Today is the anniversary of the date on which President Roosevelt asked the U.S. Congress to declare war against The Empire of Japan. In short order, Germany and Italy declared war on us and we reciprocated.
World War II was my first fascination in history. I wasn't much younger than my son is now when I first started reading heavily about it. At that time, I would find the Pacific war far more interesting than the European. I found the stories of combat more interesting than the stories of diplomacy, economics, and popular culture. I've matured, and am a bit more inclusive as to what parts of the story merit my attention.
One clear memory of my youthful fascination I have, however, is that I really dwelled on battles and events near the end of the war, such as Iwo Jima, Okinawa, and D-Day. Perhaps it's because the instruments of war were more interesting (my favorite planes included the F4U and the B-17G). I think the bigger reason was that the outcomes didn't seem as much in doubt if I read about events in 1944 and 1945.
A few years ago I had the chance to watch Ken Burns' The War from beginning to end. It's a masterful documentary, though I don't savor it the way I do his The Civil War. A particularly chilling part of that miniseries, however, discusses the mood of the country in the earliest months of that war, and there is a wonderful interview in it of a woman who wondered why we weren't doing anything to help the poor boys stranded on Bataan. The simple answer: there wasn't a thing we could do.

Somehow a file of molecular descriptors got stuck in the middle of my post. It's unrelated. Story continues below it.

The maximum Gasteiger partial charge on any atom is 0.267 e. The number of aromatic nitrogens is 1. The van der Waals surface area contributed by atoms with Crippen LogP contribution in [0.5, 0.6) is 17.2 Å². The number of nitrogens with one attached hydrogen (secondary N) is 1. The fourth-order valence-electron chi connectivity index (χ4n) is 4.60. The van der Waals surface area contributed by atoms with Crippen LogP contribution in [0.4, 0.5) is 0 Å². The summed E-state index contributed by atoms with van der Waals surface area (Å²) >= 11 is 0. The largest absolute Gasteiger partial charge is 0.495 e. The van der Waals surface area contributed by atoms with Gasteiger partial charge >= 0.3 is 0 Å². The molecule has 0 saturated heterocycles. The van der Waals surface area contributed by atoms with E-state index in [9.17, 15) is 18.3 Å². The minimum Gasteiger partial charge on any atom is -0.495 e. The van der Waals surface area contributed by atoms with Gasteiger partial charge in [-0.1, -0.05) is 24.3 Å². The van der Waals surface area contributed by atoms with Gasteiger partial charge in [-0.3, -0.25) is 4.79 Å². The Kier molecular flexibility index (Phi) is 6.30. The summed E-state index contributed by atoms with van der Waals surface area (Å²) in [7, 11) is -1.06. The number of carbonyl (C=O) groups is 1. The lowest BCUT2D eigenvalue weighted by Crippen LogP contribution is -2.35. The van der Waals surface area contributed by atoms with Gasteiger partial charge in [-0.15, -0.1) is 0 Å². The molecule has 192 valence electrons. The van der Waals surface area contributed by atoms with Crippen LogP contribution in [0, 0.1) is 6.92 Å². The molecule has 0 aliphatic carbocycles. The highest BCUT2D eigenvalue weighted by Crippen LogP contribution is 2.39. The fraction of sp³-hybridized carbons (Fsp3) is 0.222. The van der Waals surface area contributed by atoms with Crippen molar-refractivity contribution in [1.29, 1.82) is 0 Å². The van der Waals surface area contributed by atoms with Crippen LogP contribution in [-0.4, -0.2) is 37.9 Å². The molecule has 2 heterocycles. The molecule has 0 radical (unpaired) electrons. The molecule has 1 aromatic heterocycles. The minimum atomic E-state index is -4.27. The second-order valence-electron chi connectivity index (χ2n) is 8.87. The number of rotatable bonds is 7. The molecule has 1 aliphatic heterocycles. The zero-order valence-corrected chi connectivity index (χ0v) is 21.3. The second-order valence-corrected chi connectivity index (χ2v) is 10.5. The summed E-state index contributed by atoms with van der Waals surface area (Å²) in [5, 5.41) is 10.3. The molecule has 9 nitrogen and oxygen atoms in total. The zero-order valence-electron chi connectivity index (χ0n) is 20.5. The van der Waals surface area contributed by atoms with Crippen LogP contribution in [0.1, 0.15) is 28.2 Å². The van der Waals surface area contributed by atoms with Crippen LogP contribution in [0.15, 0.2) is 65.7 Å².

One of the many things that sets our military apart from others today is that we have the power to go anywhere. We can insert battalions of highly trained troops anywhere in the world within 36 hours. And if someone would threaten us the way Japan did in 1945, well, they wouldn't even dare to threaten in that way. We have vulnerabilities now; the era since 9/11/2001 leaves no doubt as to that. But the threats to us aren't existential.
In that winter of 1941/42 victory was anything but certain. It's hard to fathom that as a citizen of the world's sole superpower. Seventy-two years ago, the American people had fear to believe their way of life was truly in danger and they lived in a fog of war, with no social media to help them make sense of events, and even a government who was keeping some of the more pessimistic developments under wraps so that we wouldn't lose any hope.